Friday, October 16, 2015

The. Best. Butter Cookies. Ever.

Yesterday was a munchie day, but we had no munchies in the house -- so I decided to make my grandmother's butter cookie recipe. Of course, in addition to ending up with some excellent cookies, a lot of memories came flooding back as well.

The photo above, courtesy of Google maps, is for 209 Atlantic Avenue in McKeesport, Pennsylvania -- that's the dirt lot directly in front along the little alleyway, just in case you didn't recognize the address. That's where I spent the first five years of my life. Not in the dirt lot, mind you, but in the two-story house (with the scary basement) that used to occupy that lot. The neighborhood used to be called Tenth Ward, back in the day.

And the white two-story house just behind and to the left of the lot is where my grandparents lived, on Rebecca Street. My mother grew up in that house along with her two sisters and brother.

The wooden fence that you now see at the end of the lot, used to be a short wire fence (with wooden supports), such that my grandparents' backyard and our backyard butted up against each other. Along the alleyway, we had a gate in the fence, as did my grandparents -- so I could exit our gate, walk a dozen or so steps along the alleyway and then enter my grandparents' backyard through their gate. Thus I didn't have to walk around the block from the front of our house on Atlantic to the front of their house on Rebecca. I remember coming home from kindergarten before noon, checking to see what my mother had planned for my lunch, and if I didn't like it, I just walked out our gate and through their gate, and my grandmother would pretty much make me anything I wanted. That's what grandparents are for, right? To spoil their grandchildren....

My grandmother was an amazing cook. She had this huge wooden cutting board that covered the entire kitchen table top. I can still picture her making egg noodles: rolling the dough (with a glass, water-filled rolling pin) nearly paper thin, and then using this very long knife -- one hand on the handle, the other hand along the top of the blade -- which she would bring down almost in a blur of precision, cut after cut, making the most perfect noodles you could imagine. Then into the simmering chicken soup, or vegetable soup, the noodles would go.

Of course, as a young child, desserts were always the favorite, and my grandmother's butter cookies were one of her best desserts (only second to her special apple pie). But to simply call these "cookies" is to deny them their due, their power: yes, they were cookies, but they were the size of biscuits! Give a little kid a couple of these, and he had himself a meal!

We moved from Tenth Ward to White Oak, where I went to school from first through seventh grade. And then in June, after seventh grade, when I was twelve, my family packed up what few possessions we had left after the first ever White Oak garage sale, and moved to Southern California.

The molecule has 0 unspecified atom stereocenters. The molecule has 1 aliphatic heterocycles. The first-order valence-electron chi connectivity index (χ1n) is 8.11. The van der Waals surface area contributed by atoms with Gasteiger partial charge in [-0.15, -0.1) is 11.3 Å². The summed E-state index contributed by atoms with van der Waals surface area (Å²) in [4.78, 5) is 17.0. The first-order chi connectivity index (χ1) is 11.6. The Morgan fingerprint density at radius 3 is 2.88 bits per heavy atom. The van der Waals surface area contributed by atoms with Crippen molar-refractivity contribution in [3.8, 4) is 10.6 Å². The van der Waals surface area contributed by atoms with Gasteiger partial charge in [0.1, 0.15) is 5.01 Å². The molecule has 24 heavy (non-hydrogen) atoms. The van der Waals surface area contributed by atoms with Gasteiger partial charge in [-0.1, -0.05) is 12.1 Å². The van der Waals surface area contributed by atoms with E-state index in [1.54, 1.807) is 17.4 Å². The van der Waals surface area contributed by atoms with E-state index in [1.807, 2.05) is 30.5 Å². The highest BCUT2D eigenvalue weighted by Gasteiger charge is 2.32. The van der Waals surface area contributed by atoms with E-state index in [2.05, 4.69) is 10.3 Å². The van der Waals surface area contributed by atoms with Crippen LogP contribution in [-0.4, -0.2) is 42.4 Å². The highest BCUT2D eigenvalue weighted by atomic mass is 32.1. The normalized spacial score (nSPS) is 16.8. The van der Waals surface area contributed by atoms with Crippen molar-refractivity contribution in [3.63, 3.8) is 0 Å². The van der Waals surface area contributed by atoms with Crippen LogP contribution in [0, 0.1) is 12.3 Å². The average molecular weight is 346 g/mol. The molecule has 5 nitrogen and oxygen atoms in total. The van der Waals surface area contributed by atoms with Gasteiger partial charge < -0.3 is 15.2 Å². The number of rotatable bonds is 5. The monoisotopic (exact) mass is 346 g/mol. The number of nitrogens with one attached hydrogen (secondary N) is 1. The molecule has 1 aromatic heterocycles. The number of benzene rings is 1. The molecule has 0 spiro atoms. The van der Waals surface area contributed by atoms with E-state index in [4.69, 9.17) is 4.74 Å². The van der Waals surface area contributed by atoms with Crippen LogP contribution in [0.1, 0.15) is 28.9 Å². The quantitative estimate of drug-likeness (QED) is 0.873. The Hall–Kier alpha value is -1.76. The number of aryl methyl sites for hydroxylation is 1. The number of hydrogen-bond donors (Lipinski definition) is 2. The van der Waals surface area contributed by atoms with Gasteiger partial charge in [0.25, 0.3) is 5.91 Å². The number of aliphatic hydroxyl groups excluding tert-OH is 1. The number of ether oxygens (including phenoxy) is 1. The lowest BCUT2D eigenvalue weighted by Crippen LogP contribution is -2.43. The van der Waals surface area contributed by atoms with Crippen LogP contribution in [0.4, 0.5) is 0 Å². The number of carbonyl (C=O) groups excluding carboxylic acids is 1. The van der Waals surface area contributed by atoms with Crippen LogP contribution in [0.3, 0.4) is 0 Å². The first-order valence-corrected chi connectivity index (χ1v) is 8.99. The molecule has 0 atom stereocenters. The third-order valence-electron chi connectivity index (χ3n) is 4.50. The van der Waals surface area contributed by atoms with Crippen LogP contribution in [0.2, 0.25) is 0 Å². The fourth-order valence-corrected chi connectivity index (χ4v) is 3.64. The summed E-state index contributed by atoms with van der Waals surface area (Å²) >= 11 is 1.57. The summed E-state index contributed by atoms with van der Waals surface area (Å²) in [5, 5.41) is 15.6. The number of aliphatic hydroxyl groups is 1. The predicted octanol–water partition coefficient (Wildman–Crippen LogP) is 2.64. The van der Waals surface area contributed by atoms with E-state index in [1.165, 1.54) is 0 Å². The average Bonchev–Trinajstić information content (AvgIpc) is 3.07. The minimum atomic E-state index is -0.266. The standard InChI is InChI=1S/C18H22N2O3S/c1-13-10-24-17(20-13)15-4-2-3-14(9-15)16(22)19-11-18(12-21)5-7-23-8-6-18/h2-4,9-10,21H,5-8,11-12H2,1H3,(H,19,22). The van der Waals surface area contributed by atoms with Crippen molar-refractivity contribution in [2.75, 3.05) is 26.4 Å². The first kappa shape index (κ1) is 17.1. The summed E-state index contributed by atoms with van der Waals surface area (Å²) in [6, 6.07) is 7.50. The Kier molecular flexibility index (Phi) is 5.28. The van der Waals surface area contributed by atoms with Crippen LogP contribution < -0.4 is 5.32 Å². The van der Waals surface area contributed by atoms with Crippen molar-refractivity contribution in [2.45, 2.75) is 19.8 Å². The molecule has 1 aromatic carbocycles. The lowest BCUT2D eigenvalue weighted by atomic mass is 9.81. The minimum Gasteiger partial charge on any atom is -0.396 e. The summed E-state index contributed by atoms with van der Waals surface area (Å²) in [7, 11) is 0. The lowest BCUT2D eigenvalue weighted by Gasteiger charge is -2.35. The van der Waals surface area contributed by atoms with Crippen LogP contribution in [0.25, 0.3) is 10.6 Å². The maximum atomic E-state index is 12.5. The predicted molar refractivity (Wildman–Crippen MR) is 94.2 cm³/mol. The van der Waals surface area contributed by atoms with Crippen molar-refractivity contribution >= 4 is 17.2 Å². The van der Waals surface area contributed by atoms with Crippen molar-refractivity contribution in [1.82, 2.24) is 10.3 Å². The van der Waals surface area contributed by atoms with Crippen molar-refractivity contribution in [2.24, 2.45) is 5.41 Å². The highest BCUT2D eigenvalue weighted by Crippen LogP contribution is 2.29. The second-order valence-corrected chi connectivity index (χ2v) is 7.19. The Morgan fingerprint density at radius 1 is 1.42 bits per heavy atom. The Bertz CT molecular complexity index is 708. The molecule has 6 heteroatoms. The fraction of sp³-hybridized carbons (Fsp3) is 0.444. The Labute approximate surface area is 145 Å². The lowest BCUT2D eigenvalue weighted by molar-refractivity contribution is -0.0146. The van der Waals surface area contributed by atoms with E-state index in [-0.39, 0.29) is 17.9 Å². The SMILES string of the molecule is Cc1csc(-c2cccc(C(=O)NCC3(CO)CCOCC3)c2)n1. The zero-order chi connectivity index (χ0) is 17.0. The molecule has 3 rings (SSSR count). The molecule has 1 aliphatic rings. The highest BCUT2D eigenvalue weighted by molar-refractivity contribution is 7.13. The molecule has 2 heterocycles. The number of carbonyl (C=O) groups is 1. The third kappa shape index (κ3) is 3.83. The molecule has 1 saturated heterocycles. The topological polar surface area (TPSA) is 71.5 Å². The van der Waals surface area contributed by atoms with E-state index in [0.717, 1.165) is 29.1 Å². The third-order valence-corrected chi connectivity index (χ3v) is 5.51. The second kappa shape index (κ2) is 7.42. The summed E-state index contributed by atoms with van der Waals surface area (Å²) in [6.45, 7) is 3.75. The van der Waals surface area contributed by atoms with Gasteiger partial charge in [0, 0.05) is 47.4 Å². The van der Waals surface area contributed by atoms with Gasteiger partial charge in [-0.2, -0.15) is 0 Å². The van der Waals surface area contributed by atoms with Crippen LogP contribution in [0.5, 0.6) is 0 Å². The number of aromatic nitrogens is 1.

It didn't take long for us to miss my grandmother's superb cooking. But the thing about the butter cookies was that she never used a recipe, she would grab a few fingers of baking power, some scoops of sugar, butter, sour cream, and then start kneading in flour until the dough was just right. So, we telephoned my aunt, my mother's youngest sister, and told her to write down the ingredients and measurements (as best she could) the next time my grandmother made butter cookies. My aunt told us later that during the cookie-making process, when my grandmother would grab a few fingers of, say, baking powder, my aunt would make her drop the contents from her fingers into a small bowl and then my aunt would do her best to measure how much was in the bowl.

Here is the butter cookie recipe, my grandmother's best, as measured by my aunt:

8 cups flour
8 teaspoons baking powder
1 pound butter
6 tablespoons shortening
1 1/2 cups sugar
1 pint sour cream
2 teaspoons vanilla
6 egg yolks (save some of the whites for brushing the top of the cookies)

Mix egg yolks with butter, shortening; add sugar and blend. Blend in half the flour and baking powder. Mix in sour cream and vanilla. Blend in the remaining flour. Roll dough on a board using as little flour as necessary -- dough will be sticky; cut into shape with a round cookie cutter. Press the top of the cookies with a fork, then brush with egg white. Bake at 375 degrees for 12-15 minutes.

Egg yolks, butter, shortening... These cookies are a heart attack waiting to happen. My wife and I, being ever health conscious, make only half the recipe at a time, and we still manage to get about 34 biscuit-sized cookies from the half recipe. And though we do use one stick (1/4 pound) of unsalted butter, we also use one stick (1/4 pound) of Country Crock fake butter. Also, instead of 3 egg yolks, we use one egg yolk and one whole egg -- and we save the one egg white for the brush. [Update 10/17/2015: I also neglected to mention that we use "Light" sour cream as well.]

My grandmother passed away at the age of 100 in 1998. But she still lives on in memories like these.

Obviously, our butter cookies don't taste as good as my grandmother's original recipe -- but it's the memories that make our cookies taste so good.

No comments:

Post a Comment